Carl’s Style Advice

Carl says it is hard to write elegantly. He compares an elegant style and good writing to usability principles, where we try to get it right 80% of the time (referring to the Pareto principle or 80/20 rule). Professor Gutwin advises students to focus first on their paper’s workman-like aspects (i.e., all the things that reviewers will check off their lists). He means that it is of utmost importance first to get the message of a paper across. Writers have to convey what problem they are solving and why it is a crucial problem for the CHI community. While he admires eloquent style, he admits that style is not something that reviewers look for in papers. He has been in lots of committee meetings, where papers were accepted even though reviewers said: “The authors wrote this terribly, and I could barely understand what was going on, but I love the ideas behind this.”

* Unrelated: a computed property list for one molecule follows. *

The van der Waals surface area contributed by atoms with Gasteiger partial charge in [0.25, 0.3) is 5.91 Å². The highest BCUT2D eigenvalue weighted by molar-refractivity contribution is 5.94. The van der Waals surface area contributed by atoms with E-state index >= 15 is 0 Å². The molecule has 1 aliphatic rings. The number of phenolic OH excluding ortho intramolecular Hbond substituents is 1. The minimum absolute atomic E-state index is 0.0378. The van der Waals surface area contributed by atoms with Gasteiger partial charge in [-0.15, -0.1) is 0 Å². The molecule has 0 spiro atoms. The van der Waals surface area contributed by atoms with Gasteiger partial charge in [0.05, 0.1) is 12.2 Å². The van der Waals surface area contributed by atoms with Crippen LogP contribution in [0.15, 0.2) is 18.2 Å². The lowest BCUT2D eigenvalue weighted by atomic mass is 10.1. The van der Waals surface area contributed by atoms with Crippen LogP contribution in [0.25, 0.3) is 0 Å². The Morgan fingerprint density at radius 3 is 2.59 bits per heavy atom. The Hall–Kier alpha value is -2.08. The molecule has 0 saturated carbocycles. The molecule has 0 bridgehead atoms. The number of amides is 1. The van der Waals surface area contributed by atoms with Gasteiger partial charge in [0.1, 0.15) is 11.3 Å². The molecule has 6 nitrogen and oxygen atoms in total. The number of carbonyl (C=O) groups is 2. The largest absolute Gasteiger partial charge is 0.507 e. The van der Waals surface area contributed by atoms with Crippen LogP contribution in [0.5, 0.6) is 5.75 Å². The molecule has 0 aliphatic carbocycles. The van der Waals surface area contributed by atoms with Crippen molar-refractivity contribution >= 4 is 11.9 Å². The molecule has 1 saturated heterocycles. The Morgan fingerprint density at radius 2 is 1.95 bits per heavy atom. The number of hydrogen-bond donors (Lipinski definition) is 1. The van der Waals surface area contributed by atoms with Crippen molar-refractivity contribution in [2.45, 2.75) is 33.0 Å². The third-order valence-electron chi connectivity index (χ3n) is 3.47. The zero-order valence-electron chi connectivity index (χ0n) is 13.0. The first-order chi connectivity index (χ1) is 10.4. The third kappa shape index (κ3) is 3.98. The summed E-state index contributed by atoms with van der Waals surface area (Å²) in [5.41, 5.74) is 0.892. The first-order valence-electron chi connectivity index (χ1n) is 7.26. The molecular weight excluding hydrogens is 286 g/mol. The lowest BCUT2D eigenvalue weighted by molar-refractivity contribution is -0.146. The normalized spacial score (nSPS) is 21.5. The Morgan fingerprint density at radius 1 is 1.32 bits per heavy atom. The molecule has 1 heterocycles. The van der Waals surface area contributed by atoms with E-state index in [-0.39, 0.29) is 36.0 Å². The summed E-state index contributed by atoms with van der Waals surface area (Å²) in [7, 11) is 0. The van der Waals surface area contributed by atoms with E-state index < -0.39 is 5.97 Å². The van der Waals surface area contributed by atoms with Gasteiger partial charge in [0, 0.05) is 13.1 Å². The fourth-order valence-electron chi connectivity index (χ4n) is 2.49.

With that in mind, what typically gets through is good research rather than good writing (i.e., substance over style; as many would argue, it should be for a scientific conference). However, I share Carl’s opinion that it is still critically important to become a good writer (and a stylist). Carl says he wants his papers to be judged by a committee on what he did (i.e., the research). The only way to accurately convey to a reviewer what you did, is by writing clear sentences. The best style for Carl is thus the style that accurately reflects the work with utmost clarity. So you would be asking yourself: What is the contribution of my work? And why is it a contribution in clear and unambiguous terms? Then, the reviewer will be judging you for what you did rather than for what they think you did (because you were not clear in how you stated it). Writing clear sentences is not trivial. It takes much clear thought and revisions to do this. Carl thinks that students can do this in two ways: